Melinda Clark: Proactive action to protect children
April 21, 2012
Sexual abuse is a tragedy. Always. The statistics are overwhelming: One in four women and one in six men will be victims of sexual assault in their lifetimes. Forty-four percent of sexual assault victims are younger than 18. About 80 percent of victims are abused by an acquaintance (relative, spouse, dating partner, friend, pastor, teacher, boss, coach, therapist, doctor, etc.). The charges filed this week against a former Steamboat resident remind us that we live in a precarious world, where the most vulnerable among us are at risk. Often, that threat comes from someone they know. How can we protect our children from sexual predators?
Explain to your child that his or her body is good but that some parts are private. Don't discuss sex or sexual organs in embarrassed, awkward ways that will make your child think that you're unwilling or unprepared to answer his or her questions.
Teach proper names for private parts. Factual language will give your child tools to ask and answer questions and to tell about any possible abuse. Be sure your child knows which parts of his or her body are private. Perhaps describe this as "what's covered by a swimsuit or by your underwear." This description is helpful for younger children. Older children should know that other parts of the body also be could touched inappropriately.
Let your child know that he or she can tell you if anyone touches him or her in private places or in ways that make him or her uncomfortable — no matter who that person is or what the person has told your child.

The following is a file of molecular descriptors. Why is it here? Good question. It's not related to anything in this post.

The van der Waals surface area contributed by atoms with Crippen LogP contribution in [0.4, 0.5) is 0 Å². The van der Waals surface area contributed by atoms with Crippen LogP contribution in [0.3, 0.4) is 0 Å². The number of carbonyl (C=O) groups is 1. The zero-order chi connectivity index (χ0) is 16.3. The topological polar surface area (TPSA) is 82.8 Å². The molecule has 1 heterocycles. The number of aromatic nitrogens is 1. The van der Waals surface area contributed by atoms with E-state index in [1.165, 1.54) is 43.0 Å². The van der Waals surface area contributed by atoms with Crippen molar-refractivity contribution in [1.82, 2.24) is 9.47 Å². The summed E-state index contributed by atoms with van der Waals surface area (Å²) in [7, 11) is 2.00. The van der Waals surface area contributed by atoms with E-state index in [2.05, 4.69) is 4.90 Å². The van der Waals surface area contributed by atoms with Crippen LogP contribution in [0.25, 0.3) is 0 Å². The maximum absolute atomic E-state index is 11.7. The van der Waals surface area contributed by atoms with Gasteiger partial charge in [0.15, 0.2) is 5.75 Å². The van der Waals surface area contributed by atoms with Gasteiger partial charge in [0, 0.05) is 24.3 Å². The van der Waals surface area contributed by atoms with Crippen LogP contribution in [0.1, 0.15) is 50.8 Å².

Explain the difference between "good touch" and "bad touch." Be clear with adults and children about the difference between what's acceptable and what's inappropriate. Children need to know that while they may often enjoy being hugged, snuggled or tickled, sometimes they don't want to be, and that's OK. Little ones should be taught to say "stop" or "all done," and adults should be taught to always honor that request from a child. This may be challenging for relatives, and a child's refusal to hug grandpa is not an indictment. But if children learn from a young age that they can be in control of their bodies and their desires, they will have the ability to say "no" to unwanted touch as they grow older. (If your child doesn't want to hug grandpa that day, how about a high five?)
Don't ask your child to be responsible for your emotions. When we innocently ask a child for a hug "because Mommy is sad," we inadvertently may be setting him or her up for the language an abuser uses. Abusers can take advantage of a child's desire to help and make people happy by telling the child that if he or she does "this," it will help the abuser not be sad.
Explain to your child the difference between a secret and a surprise. Secrets create exclusion. When a child becomes familiar with the isolating experience of maintaining a secret with one person, he or she may be more susceptible to abuse. Abusers often ask a child to keep a secret. Instead, use the word "surprise" for joyful events in your family that you're looking forward to.
Identify who to trust. Children need to know about trustworthy adults in their lives with whom they can talk when they're confused or scared about the behavior of another person.
Always report suspected abuse immediately to law enforcement.
Taking proactive steps with our children gives them tools to avoid the unwanted advances of a sexual predator. But nothing we do is more important than assuring our children of our never-ending, never-leaving, always-there-for-them love.
Melinda Clark is the mother of five and executive director of the Steamboat Springs Pregnancy Resource Center since 2009.